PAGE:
- You’ve tried a good behavior change plan and aren’t seeing improvement. I often speak to clients where they’re doing everything right – exercise, enrichment, counterconditioning, lots of food rewards and comfort and safety for the dog. Sure, there are some changes to be made around the edges. But basically, these clients are doing everything right! In those cases, we might need some medication to nudge the dog towards more success.
- Of course, we can expect progress to be slow in many cases – but we should be seeing SOME improvement! If not, let’s help the process along with meds rather than prolonging your dog’s suffering.
- It can be hard to separate “trying training” from a good behavior modification plan. Sometimes a client thinks they’ve tried a lot of things, when unfortunately they were being led down a bad path by a crappy trainer. For example, I’ve had clients with aggressive dogs whose trainers told them to teach the dogs to sit around other dogs; but the dog kept behaving aggressively. That’s because the plan missed the entire point that the dog was upset about other dogs! You’ve got to treat the emotion as well as the behavior. If you’re not sure if your training plan is sound or not, reach out to Journey Dog Training and we’ll help you troubleshoot!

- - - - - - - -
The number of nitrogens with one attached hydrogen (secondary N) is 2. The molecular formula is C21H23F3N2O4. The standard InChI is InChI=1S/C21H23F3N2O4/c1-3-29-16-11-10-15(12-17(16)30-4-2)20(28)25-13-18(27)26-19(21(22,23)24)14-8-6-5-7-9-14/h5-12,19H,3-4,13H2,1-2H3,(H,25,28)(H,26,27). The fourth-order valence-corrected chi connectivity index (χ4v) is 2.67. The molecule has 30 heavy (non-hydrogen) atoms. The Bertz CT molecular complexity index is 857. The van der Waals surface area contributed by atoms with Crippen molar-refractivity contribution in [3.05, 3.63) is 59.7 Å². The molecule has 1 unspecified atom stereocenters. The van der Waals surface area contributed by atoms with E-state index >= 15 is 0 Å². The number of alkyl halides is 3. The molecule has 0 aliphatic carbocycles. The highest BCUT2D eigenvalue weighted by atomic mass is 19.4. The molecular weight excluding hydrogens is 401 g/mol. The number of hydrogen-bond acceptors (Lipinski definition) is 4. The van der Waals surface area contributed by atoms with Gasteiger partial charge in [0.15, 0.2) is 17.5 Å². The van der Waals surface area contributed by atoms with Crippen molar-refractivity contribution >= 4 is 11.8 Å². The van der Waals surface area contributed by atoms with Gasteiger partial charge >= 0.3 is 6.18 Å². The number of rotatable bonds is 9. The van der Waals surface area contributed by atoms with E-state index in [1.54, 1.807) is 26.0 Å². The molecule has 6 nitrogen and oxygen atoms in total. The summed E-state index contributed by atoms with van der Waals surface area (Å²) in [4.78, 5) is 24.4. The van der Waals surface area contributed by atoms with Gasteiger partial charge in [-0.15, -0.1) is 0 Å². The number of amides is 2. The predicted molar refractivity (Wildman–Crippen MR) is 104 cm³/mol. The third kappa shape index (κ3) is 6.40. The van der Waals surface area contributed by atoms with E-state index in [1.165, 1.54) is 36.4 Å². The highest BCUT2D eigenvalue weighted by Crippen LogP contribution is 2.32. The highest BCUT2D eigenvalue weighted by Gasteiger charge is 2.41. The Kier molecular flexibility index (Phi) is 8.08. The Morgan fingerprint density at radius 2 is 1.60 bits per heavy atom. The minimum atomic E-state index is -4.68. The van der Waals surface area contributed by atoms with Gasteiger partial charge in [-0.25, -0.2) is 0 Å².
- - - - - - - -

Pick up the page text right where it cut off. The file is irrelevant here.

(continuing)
- The things that upset your dog are frequent and/or unavoidable and/or hard to predict. It’s simply not fair to expect your dog to live in a world that’s constantly upsetting her; and it’s not fair to you to try and avoid/predict things all the time. Neither one of you is set up for success; behavior medications are a smart consideration here.